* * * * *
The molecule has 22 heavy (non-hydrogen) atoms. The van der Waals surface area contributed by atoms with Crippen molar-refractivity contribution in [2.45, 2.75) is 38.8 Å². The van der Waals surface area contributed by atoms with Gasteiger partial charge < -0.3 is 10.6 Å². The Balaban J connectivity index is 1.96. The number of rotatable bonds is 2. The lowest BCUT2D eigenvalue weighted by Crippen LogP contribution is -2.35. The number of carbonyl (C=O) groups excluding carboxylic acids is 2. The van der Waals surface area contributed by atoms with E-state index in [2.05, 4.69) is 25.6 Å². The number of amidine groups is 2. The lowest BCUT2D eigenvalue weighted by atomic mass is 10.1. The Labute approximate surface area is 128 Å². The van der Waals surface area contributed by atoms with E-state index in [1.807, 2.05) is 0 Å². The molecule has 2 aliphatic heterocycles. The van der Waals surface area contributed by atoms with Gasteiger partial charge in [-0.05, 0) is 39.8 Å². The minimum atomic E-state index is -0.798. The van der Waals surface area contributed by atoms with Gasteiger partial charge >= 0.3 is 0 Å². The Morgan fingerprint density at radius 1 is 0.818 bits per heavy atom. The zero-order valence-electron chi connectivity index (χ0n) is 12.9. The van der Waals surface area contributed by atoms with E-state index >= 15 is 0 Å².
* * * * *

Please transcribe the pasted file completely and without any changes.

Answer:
The molecule has 22 heavy (non-hydrogen) atoms. The van der Waals surface area contributed by atoms with Crippen molar-refractivity contribution in [2.45, 2.75) is 38.8 Å². The van der Waals surface area contributed by atoms with Gasteiger partial charge < -0.3 is 10.6 Å². The Balaban J connectivity index is 1.96. The number of rotatable bonds is 2. The lowest BCUT2D eigenvalue weighted by Crippen LogP contribution is -2.35. The number of carbonyl (C=O) groups excluding carboxylic acids is 2. The van der Waals surface area contributed by atoms with E-state index in [2.05, 4.69) is 25.6 Å². The number of amidine groups is 2. The lowest BCUT2D eigenvalue weighted by atomic mass is 10.1. The Labute approximate surface area is 128 Å². The van der Waals surface area contributed by atoms with E-state index in [1.807, 2.05) is 0 Å². The molecule has 2 aliphatic heterocycles. The van der Waals surface area contributed by atoms with Gasteiger partial charge in [-0.05, 0) is 39.8 Å². The minimum atomic E-state index is -0.798. The van der Waals surface area contributed by atoms with Gasteiger partial charge >= 0.3 is 0 Å². The Morgan fingerprint density at radius 1 is 0.818 bits per heavy atom. The zero-order valence-electron chi connectivity index (χ0n) is 12.9. The van der Waals surface area contributed by atoms with E-state index >= 15 is 0 Å².